If you are age 62 or older, I’m sure you’ve seen the countless commercials every day on TV about reverse mortgages. Whether it’s Henry Winkler (yes, the Fonz!) or Tom Selleck (yes, Magnum P.I.!) telling you about the wonderful advantages and the free information that you can get about them, you were probably a little curious if you own your own home and are looking for ways to help limit your mortgage costs and retirement expenses. Who wouldn’t want to do that?
Truth be told, reverse mortgages are very complicated and are not the “be all end all” for everyone. There is danger in this process for some and as we all know when something sounds too good to be true, it probably is just that. So let’s cover some reverse mortgage pros and cons.
A reverse mortgage is a loan for senior citizens using your home as equity collateral. In general, the loan does not have to be repaid until the last surviving qualified homeowner decides to move out or passes away. If either happens, the loan balance technically becomes due. However, if the homeowner has passed away, the estate has an initial 6 months to sell the home for payback of the loan (further extensions may be granted). If there’s any remaining equity, then it goes to the owner or the estate. If the sale doesn’t cover the balance, the estate is not responsible for the mortgage balance as long as it is a federally backed Home Equity Conversion Mortgages (which most are). Sounds pretty good, doesn’t it?
The Federal Housing Authority (FHA) administers reverse mortgages. To qualify, the owner(s) must be at least age 62, the home must be owned free and clear or all existing liens against it must be cleared with the proceeds of the reverse loan. If there is an existing mortgage, it is paid off at the time of closing your loan. Generally, there are no credit score requirements for a reverse mortgage.
Can you outlive a reverse mortgage?
The simple answer is that you can’t. It will not ever become due as long as you stay in your home as a primary residence and you are alive. You must continue to pay your real estate taxes and your homeowners insurance and maintain the home within FHA requirements. As stated above, the estate is not responsible to pay off the entire loan after the property is sold so it doesn’t impact any second homes left by the homeowner nor does it affect cars, investments, and any other valuables they leave behind. The lender will take the loss on any reverse mortgages not paid back in full and must request reimbursement from the FHA.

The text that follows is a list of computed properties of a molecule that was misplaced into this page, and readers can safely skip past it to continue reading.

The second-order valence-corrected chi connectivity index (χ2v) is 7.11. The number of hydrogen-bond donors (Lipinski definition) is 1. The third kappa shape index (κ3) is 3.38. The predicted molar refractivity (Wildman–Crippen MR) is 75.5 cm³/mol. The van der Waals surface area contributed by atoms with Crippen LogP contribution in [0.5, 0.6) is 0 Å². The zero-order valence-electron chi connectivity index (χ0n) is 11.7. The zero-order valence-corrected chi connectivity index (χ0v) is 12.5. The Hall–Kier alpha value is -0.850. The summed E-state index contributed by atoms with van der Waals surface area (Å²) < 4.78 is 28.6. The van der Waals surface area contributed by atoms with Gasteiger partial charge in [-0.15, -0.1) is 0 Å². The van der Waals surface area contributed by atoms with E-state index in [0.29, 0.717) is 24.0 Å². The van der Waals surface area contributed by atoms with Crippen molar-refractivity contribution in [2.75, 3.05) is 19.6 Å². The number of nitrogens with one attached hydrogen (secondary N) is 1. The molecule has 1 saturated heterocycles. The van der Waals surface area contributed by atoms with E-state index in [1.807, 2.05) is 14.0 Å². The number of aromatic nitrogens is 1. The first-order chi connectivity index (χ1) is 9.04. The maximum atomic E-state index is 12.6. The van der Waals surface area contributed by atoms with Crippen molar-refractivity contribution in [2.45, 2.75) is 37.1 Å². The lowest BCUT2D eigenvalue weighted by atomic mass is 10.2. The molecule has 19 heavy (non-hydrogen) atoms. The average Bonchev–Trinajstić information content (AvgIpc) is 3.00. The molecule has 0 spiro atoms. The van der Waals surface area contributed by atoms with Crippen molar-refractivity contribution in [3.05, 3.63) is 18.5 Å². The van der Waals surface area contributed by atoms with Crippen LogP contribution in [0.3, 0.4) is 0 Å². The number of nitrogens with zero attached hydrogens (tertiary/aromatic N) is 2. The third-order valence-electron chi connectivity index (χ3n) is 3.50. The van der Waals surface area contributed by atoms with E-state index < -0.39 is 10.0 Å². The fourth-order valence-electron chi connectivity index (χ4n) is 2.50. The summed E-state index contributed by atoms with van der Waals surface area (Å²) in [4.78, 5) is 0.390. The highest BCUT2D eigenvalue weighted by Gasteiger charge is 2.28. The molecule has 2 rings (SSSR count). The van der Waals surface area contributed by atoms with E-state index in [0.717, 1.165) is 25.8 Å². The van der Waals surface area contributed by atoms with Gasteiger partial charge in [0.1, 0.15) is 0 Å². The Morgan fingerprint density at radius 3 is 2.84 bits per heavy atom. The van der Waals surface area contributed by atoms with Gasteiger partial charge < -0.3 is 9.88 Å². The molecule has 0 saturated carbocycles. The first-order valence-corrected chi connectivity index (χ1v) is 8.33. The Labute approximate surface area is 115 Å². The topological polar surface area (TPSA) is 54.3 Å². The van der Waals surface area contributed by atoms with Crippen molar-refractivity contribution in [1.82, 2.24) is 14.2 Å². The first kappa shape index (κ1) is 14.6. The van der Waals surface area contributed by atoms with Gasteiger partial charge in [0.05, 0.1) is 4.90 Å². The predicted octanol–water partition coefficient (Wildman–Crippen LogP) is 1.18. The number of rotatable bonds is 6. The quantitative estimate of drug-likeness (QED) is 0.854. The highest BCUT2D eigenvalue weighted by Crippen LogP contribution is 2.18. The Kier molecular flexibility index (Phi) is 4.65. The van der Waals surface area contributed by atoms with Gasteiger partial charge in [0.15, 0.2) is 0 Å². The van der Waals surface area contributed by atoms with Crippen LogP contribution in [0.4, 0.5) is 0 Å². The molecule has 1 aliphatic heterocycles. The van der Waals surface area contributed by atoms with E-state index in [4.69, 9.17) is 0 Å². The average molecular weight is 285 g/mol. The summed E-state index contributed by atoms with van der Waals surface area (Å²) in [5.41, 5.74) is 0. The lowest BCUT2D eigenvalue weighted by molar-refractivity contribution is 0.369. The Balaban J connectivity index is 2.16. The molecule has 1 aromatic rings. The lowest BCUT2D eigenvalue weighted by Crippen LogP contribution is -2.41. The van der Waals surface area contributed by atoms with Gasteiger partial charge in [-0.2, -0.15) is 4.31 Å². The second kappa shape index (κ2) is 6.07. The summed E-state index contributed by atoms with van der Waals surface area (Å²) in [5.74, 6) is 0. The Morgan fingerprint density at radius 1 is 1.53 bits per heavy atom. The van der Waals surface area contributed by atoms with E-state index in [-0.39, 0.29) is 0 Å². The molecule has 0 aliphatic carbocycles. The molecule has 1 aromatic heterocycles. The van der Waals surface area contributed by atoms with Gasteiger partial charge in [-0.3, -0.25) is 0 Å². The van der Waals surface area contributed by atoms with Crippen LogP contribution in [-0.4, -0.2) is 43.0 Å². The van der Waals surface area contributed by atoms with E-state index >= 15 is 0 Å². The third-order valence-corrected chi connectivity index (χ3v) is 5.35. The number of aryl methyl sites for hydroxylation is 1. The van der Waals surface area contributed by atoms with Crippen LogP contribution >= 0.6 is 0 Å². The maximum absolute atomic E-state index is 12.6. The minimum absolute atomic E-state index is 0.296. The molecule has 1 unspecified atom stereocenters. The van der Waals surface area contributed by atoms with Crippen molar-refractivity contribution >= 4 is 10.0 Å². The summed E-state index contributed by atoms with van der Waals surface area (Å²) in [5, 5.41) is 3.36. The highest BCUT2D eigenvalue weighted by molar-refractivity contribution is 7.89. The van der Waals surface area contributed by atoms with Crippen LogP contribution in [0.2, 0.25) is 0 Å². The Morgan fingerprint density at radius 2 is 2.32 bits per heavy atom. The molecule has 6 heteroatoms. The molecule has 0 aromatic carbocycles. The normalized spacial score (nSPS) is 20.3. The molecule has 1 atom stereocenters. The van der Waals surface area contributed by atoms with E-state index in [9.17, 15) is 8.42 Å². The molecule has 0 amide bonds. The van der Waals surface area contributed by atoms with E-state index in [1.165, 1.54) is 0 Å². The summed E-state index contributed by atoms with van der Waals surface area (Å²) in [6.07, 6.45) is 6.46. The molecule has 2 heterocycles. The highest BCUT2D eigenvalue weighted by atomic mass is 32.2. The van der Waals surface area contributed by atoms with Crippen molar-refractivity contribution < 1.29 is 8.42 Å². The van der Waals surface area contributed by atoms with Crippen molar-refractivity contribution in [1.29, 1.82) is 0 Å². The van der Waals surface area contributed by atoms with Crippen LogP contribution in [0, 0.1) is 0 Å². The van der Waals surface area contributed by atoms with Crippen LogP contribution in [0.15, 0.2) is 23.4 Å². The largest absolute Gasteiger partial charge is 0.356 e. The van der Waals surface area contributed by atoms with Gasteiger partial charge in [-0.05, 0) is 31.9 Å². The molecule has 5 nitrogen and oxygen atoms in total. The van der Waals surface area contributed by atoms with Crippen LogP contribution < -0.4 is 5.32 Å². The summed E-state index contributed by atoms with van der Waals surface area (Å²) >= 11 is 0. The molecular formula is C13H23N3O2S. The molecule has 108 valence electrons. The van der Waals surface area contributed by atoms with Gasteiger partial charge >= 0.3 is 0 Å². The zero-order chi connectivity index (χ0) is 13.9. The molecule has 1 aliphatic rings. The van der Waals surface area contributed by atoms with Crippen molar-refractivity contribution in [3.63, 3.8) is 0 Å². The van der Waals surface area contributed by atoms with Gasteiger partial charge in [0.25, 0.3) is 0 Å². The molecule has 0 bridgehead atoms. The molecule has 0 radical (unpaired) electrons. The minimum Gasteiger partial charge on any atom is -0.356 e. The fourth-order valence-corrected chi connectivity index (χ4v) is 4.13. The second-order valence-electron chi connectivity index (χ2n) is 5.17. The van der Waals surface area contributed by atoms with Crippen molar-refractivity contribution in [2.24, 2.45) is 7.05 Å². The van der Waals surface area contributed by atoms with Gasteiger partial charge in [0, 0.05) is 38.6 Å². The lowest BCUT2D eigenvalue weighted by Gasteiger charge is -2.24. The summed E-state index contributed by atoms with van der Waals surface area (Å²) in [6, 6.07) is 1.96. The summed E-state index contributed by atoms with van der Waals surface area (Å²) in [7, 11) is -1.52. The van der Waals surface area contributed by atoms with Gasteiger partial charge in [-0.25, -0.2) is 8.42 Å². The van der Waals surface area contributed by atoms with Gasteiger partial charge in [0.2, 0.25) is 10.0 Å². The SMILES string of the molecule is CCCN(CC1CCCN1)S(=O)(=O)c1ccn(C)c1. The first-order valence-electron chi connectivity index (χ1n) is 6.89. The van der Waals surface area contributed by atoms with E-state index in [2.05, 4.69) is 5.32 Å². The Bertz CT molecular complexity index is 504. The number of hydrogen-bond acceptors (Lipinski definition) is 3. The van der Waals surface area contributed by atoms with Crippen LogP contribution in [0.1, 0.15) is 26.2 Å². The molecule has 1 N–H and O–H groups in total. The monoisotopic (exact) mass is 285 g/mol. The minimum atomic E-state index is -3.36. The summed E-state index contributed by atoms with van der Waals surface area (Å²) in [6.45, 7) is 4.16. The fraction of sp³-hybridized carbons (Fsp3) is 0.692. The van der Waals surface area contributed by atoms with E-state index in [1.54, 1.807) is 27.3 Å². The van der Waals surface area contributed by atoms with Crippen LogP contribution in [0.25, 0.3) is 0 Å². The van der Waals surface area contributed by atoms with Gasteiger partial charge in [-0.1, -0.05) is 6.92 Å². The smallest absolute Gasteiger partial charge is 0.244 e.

How much money can you get?
The amount you can qualify for on a reverse mortgage depends on 4 factors: age (the older, the better), current interest rate at the time of loan, your home’s appraised value, and government lending limits. You can use a reverse mortgage calculator to see how much you can qualify for.
How is the money distributed?
There are 5 ways to receive the money:
- Lump sum – full amount at the closing
- Tenured – equal payments for as long as the homeowner lives in the home
- Term – equal amount monthly for a fixed number of years
- Line of Credit – you can draw from the line at any time for any amount until the balance of the line is zero
- Any combination of the above
The biggest advantage is that you no longer pay your mortgage each month, but you do get a check for the loan you have taken monthly, or in any way above.
So, what’s the problem?
Many people, over 58,000 homeowners, currently have reverse mortgages from the FHA. The amount borrowed is currently over $2.8 billion and it’s put the government at high risk. Why? 1 in every 10 loans is currently in default and another 1 in 10 is still underwater from the recession of 2008.
Why are loans defaulting?
One reason is that people tend to use the money quickly and then don’t pay their taxes and insurance or can’t maintain their homes. If you go into default, you must pay the loan off in total and if you can’t, the lender can foreclose on your home.
What else can happen?
Some seniors have done things like taking the name of a younger spouse off the deed and then having the older spouse take the loan. If something happens, like the passing of the older spouse, the younger one may not qualify to continue the loan because of their age (under 62). This has happened to many who were anxious for a reverse mortgage and were either ill-advised or not taking into consideration the “what if” scenario.
Another problem occurs if the homeowner becomes ill and needs to move to an assisted living facility or nursing home. The loan becomes due at the same time they are facing tremendous costs. Even worse, a non-qualified spouse or other dependent will be forced to move.
Other situations may be an extreme illness or other emergency that causes a great unforeseen expense and uses all the monies from the loan and leaves nothing for the taxes and maintenance. That means again being booted out of your home and a possible foreclosure and other huge problems.
While there are advantages for some, there is a high risk as well. Before you enter into a reverse mortgage, seek legal help and/or consult with a trusted family member who may wind up being the estate trustee as well. Carefully consider the reverse mortgage pros and cons, or your dream retirement may end up being a nightmare.
Have you considered a reverse mortgage? Can you see this as a real help to you in financing your retirement planning?